Democratic presidential candidate Sen. Barack Obama, D-Ill., pumps his fist as he speaks at a rally in Jacksonville, Fla., on Monday, Nov. 3, 2008. In one small but brilliant maneuver, Obama was able to reverse the trend of Southerners voting Republican that Lyndon Baines Johnson had predicted when he signed the Civil Rights Act of 1964. (AP photo/Jae C. Hong)
|A federal marshal reads a court order halting a planned voter registration protest march at Selma, Ala., on March 9, 1965. The order was read after Dr. Martin Luther King Jr. — standing behind fellow marcher Andrew Young, who has his arms folded — led about 2,000 persons from a church to a bridge over the Alabama River. The strength of Obama’s support in Southern states on Tuesday provides a strong indication that while the journey isn’t over, a new day has dawned in America. (AP photo)
It seems so long ago, back in February, when Barack Obama surprisingly won the Iowa caucuses, that his ability to organize a winning campaign in an overwhelmingly white state was overshadowed a few days later by comments his wife made.
Michelle Obama was in Wisconsin the day she had the nerve to utter words that some conservative critics considered at best un-American, and at worst, heresy.
“For the first time in my adult lifetime,” Michelle Obama said, “I’m really proud of my country.”
No telling what Michelle Obama thinks now, especially about American presidential politics.
After all, she was only talking about Iowa, a state that she predicted would make or break her husband’s candidacy. At the time, national polls showed her husband trailing behind New York Sen. Hillary Rodham Clinton in the race for the Democratic nomination, even among black voters.
But the Iowa primary win pales in comparison to the landslide victory that Obama was able to achieve against the GOP on the national level on Tuesday night.
For the first time in recent memory, a Democratic candidate was able to win the presidency without having a so-called “Southern strategy,” a euphemism made infamous by Richard Nixon for the way politicians sought to placate the racial views of Southern politicians in order to gain the White House.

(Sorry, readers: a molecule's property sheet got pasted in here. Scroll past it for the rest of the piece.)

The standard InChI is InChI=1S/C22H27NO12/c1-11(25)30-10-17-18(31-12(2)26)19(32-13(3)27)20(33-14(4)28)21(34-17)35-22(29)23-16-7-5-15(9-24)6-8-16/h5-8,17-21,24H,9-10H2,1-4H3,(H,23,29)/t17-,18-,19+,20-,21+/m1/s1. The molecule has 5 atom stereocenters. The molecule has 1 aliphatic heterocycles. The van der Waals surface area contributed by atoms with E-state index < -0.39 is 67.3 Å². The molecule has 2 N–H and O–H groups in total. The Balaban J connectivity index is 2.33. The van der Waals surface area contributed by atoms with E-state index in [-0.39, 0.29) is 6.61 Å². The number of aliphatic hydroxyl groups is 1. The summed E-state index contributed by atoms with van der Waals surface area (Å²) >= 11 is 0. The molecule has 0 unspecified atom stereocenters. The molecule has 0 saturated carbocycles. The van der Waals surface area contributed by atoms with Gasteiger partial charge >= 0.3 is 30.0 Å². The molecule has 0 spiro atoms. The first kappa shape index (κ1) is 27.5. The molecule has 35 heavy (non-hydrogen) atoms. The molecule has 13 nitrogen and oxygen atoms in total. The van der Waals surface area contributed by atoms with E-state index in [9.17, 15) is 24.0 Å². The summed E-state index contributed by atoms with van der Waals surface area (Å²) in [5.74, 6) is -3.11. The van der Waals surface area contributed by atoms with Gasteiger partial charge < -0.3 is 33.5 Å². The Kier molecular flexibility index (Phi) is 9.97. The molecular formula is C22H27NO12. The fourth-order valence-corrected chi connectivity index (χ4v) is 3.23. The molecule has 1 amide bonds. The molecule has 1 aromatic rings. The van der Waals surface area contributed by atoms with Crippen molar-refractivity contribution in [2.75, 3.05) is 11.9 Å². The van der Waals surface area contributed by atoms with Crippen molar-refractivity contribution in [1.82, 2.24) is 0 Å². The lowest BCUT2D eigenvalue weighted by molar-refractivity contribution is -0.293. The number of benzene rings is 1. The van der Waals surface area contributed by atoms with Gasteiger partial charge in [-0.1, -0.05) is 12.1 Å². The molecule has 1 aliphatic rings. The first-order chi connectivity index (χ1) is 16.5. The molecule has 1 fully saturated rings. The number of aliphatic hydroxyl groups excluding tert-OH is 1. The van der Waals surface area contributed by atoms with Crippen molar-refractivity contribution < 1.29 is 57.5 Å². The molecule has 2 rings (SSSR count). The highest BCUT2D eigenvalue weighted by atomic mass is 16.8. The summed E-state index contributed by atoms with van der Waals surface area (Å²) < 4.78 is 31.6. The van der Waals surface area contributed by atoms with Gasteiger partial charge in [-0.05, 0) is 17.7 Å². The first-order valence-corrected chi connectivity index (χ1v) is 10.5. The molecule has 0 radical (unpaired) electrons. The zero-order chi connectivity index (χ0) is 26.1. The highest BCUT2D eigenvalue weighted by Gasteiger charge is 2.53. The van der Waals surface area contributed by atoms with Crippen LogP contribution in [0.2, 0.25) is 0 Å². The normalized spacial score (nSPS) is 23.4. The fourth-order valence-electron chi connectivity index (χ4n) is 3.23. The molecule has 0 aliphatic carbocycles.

Conventional political wisdom and calculus required a Southern strategy, largely because the 11 states that seceded from the Union over slavery and fought against the North during the U.S. Civil War had a combined 150 electoral votes. Though 270 are needed to win presidential election, no modern president has been able to win the White House without them.
Obama didn’t win them all, as Bush did in 2000 and 2004. But he won Florida, Virginia and possibly North Carolina — as of the Banner’s deadline, that state was still too close to call.
As it turned out, he didn’t need all 11 anyway. But that was part of Obama Southern strategy — to take the fight of racial inclusion to the GOP heartland of the Southern states. Oh, and to win Ohio and Indiana along the way.
In one small but brilliant maneuver, Obama was able to reverse the trend of Southerners voting Republican that Lyndon Baines Johnson had predicted when he signed the 1964 Civil Rights Act prohibiting racial discrimination.
Before Obama, even Southern Democratic U.S. senators couldn’t win their home states in presidential elections. Al Gore couldn’t win his home state Tennessee in 2000. Nor could vice presidential nominee John Edwards deliver North Carolina for John Kerry during the 2004 election.
That all changed on Tuesday night.
The term “Southern strategy” has entered popular political parlance in recent years, but its use really started with slave owner George Washington. According to historian Kenneth O’Reilly, the nation’s first president started the pattern of placing political calculations over moral principles when he refused to consider a Quaker petition to discuss the injustice of slavery.
It went downhill from there. Abraham Lincoln was an exception — especially in comparison to Andrew Johnson, an avowed racist. But Lincoln, who firmly believed in sending slaves back to Africa, was far from perfect himself.(p2)